The University of Michigan proudly announces the establishment of the Khyentse Visitorship in Buddhist Studies, a new program that will invite leading Buddhist teachers from around the world to U-M’s campus. The visitorship, made possible by the generosity of a group of donors led by Sin-Ming Shaw and Barbara Ma of Bangkok, will bring teachers from a variety of Buddhist traditions to share their knowledge with the U-M community.

“Khyentse” is a Tibetan term meaning wisdom and compassion. The Khyentse Visitorship will enable Michigan students and faculty to meet with teachers from across the Buddhist world, in both the classroom and at public events. With one of the largest Buddhist Studies programs in North America, U-M currently boasts four scholars of Buddhism in the Department of Asian Languages and Cultures (ALC), and courses attract as many as 1,000 undergraduates each year as interest in the field continues to grow.

“Whenever we have been able to invite a Buddhist teacher to campus in the past, our students have learned a great deal from them,” said Donald Lopez, the ALC department chair and the Arthur E. Link Distinguished Professor of Buddhist and Tibetan Studies. “We are most grateful to Mr. Shaw, Ms. Ma, and the other donors, whose generosity will allow us to invite prominent monks, nuns, and lamas from the many traditions of Buddhism to come to Ann Arbor on a regular basis for many years to come.”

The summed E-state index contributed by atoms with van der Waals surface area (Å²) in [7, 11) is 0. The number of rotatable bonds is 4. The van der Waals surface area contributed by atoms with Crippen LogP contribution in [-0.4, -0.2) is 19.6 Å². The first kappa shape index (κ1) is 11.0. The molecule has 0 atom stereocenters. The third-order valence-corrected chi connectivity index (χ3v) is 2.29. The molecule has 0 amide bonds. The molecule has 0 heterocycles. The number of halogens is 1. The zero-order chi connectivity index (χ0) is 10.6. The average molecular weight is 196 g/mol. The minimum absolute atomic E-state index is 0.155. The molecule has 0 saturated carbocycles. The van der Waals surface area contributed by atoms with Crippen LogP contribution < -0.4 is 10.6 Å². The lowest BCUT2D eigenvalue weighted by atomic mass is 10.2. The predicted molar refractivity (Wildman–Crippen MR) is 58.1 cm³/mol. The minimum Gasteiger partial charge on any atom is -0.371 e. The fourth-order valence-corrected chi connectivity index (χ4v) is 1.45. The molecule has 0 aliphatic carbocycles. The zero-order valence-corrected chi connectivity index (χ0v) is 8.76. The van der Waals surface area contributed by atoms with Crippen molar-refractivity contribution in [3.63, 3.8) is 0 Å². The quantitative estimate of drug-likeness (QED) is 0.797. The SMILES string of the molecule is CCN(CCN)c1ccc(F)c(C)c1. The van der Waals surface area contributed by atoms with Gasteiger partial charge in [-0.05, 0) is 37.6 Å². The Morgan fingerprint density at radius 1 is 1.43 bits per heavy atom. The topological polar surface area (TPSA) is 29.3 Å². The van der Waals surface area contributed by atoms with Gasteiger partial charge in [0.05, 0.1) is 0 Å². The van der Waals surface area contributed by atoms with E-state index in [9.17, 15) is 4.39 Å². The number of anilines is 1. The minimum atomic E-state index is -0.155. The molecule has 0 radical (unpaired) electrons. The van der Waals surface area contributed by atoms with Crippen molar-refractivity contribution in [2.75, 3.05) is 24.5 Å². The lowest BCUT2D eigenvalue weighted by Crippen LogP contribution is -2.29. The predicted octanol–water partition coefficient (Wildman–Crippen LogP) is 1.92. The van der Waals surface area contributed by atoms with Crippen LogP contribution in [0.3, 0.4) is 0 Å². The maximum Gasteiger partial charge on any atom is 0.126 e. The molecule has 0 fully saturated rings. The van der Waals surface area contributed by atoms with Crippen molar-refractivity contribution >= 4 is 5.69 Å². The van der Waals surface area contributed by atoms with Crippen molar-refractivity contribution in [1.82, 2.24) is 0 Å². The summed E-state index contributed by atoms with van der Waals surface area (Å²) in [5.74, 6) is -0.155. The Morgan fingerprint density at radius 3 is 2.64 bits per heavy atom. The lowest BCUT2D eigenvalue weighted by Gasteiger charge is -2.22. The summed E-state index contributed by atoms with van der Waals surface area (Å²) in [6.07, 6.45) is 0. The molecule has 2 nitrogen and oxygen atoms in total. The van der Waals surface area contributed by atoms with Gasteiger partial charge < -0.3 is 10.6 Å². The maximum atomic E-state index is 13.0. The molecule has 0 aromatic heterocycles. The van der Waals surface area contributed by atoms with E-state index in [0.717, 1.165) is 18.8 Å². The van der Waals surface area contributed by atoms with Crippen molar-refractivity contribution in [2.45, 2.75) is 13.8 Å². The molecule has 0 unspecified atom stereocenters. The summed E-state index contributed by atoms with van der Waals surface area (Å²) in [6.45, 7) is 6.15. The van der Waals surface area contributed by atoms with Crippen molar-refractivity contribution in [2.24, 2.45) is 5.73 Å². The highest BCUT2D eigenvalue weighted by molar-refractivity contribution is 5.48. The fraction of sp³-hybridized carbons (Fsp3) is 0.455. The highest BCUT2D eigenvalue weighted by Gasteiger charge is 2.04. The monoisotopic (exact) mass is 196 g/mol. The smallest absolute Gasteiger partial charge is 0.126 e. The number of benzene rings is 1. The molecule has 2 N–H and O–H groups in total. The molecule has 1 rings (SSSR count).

The Khyentse Visitorship will begin during the 2015-16 academic year, when it will welcome Dzongsar Khyentse Rinpoche, a Bhutanese lama, filmmaker, and writer, in whose honor the program is named. Those interested in contributing to the Visitorship are invited to contact Klementina Sula,